The Political Angle — the California Congressional Delegation

California’s District 24 is represented by Lois Capps, who was quoted in the Independent as saying:

“I am deeply saddened by the images coming from the scene at Refugio,” Rep. Lois Capps said Wednesday morning. “This incident is yet another stark reminder of the serious risks to our environment and economy that come from drilling for oil.”

While Capps may be a friend of the coastline (by backing sure-to-fail bills in the U.S. House), she’s also a corporate-friend member of the New Dem Coalition and refused to take a position on county Measure P, which would have banned fracking in Santa Barbara County and the Channel Islands.

Measure P lost:

Most Santa Barbara County residents didn’t vote on Tuesday, but those who did made one thing clear: They didn’t support Measure P. Shot down by a whopping 62.65 percent of voters, the contentious initiative — which would have banned all new fracking, acidizing, and cyclic steam injection wells in the county’s unincorporated regions — pitted environmentalists sounding the alarm on climate change against the oil industry calling for fair regulations. And the oil industry — with help from operators in Santa Barbara County and beyond — dug into its deep pockets, shelling out approximately $6.6 million to defeat the measure, while Measure P supporters raised just more than $400,000.

You can buy a lot of votes and lay down a lot of fog with $6.6 million … in a county election no less.

Lois Capps is retiring after this term and Blue America is looking for a replacement who is more in keeping with what the district needs. In the meantime, in a neighboring district, CA-44, Blue America has endorsed progressive candidate Nanette Barragán.

About that race, Howie Klein writes via email:

CA-44 is an open congressional seat because Janice Hahn is running for Supervisor. One of the most corrupt Sacramento politicians, Isadore Hall, is the Establishment fave. He’s the second biggest recipient of money from Big Oil in the legislature and he’s the lobbyists’ favorite lawmaker. His opponent, Nanette Barragán, got into politics fighting Big Oil— and beating them.

You can contribute to the Barragán campaign, along with other Blue America candidates, here (adjust the split in any way you like, including 100% for Barragán).

We End Where We Began

We began this piece with the idea that the trains ride us, the corn gene breeds us and feeds us for its own propagation … and our oil burns us so it can return to the skies.

I’m not sure we can stop the trains — the march of technology — but we can stop the march of carbon into the atmosphere. All we have to do is adopt an Easter Island solution and depose its human agents:

You’re a villager on Easter Island. People are cutting down trees right and left, and many are getting worried. At some point, the number of worried villagers reaches critical mass, and they go as a group to the island chief and say, “Look, we have to stop cutting trees, like now.” The chief, who’s also CEO of a wood products company, checks his bottom line and orders the cutting to continue.

Do the villagers walk away? Or do they depose the chief?

There’s always a choice …

And now is the time to make it. We can end the rule of carbon, and those who suck money from it, the minute we really want to.

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  1. kimsarah

    Our East coast governors cannot wait to start exploring the Atlantic seaboard for oil and gas by using underwater booms to locate hot spots, with the ultimate intention of drilling for it soon after — because of the jobs and economic boost to their states’ economy. Nothing is said about the trade-off that would come with a hit on the tourism and fishing industries, which are huge in those states. The attitude is, what could go wrong?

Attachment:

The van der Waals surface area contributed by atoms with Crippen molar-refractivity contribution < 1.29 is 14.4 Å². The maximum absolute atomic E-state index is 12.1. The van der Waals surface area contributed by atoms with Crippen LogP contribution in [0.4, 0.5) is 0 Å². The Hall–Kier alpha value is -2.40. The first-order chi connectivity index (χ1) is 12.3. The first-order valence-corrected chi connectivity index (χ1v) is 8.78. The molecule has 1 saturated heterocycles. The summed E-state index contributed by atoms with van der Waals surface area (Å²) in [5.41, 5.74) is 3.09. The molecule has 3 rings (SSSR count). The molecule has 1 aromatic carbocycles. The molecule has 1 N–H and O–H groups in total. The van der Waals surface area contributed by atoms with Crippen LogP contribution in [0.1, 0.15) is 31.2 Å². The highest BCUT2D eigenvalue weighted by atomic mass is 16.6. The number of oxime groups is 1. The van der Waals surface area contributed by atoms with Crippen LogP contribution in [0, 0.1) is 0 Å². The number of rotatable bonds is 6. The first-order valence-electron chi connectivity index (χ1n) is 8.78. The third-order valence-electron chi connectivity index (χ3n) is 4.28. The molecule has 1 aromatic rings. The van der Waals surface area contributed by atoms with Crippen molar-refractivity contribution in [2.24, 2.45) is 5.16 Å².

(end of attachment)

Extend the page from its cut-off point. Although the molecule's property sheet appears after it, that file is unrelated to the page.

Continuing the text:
2. LifelongLib

    A better analogy to our current situation would be if 99.9% of the people on Easter Island were building their houses out of wood, and the only alternative for most was not building houses at all. That’s what we’re facing.

    1. Susan Truxes

      We have enough recycling and future recycled products to last a millenium; we should employ them in the building industry… China just built a 5 story apartment building made from a 3-D printing of large construction components which were a mixture of quick-crete, recyclable stuff and “tailings.” OK,tailings are worrysome because they can be so toxic they will make your whole house sick, but the idea is spectacular.

  3. MRW

    “Take Two,” Southern California Public Radio show. Listen to the 5 min-15 sec. interview with David Valentine, professor with the Marine Science Institute at UC Santa Barbara, who was part of the research clean-up team. Recording here: Researchers examine impacts from Santa Barbara oil spill.
    Who knew that the natural oil seepage from the ocean floor off the coast of Santa Barbara is 500 gallons every three hours. That’s 4,000 gallons a day, or 1,460,000 gallons a year!
    And . . .

    Santa Barbara pipeline did not have automatic shut-off valve
    LOS ANGELES (AP) — The pipeline that leaked thousands of gallons of oil on the California coast was the only pipe of its kind in the county not required to have an automatic shut-off valve because of a court fight nearly three decades ago, a county official said.

    The original owner of the pipeline skirted the Santa Barbara County requirement by successfully arguing in court in the late 1980s that it should be subject to federal oversight because the pipeline is part of an interstate network, said Kevin Drude, deputy director of the county’s Energy and Minerals Division. Auto shut-off valves are not required by federal regulators.

    “It’s the only major pipeline that doesn’t have auto shut-off,” Drude said. “For us, it’s routine.”

    Auto shut-off valves are are not required by federal regulators ?!? You effin’ kidding me?

    1. jefemt

      I mean no disrespect, and this is a comment, not a finger pointing accusation…
      “If you want an omelette, you have to break a few eggs…” That is a refrain often heard in resource extraction circles, regarding the externalities and impacts of their industries. There is a grain or two of truth in the notion. I was aghast that my free-market pals in NYC and DC felt that their lifestyle and demands had no causality or link to the Macando blowout in the gulf. (That was not a spill. I spill coffee… that was a catastrophic blowout… words matter…)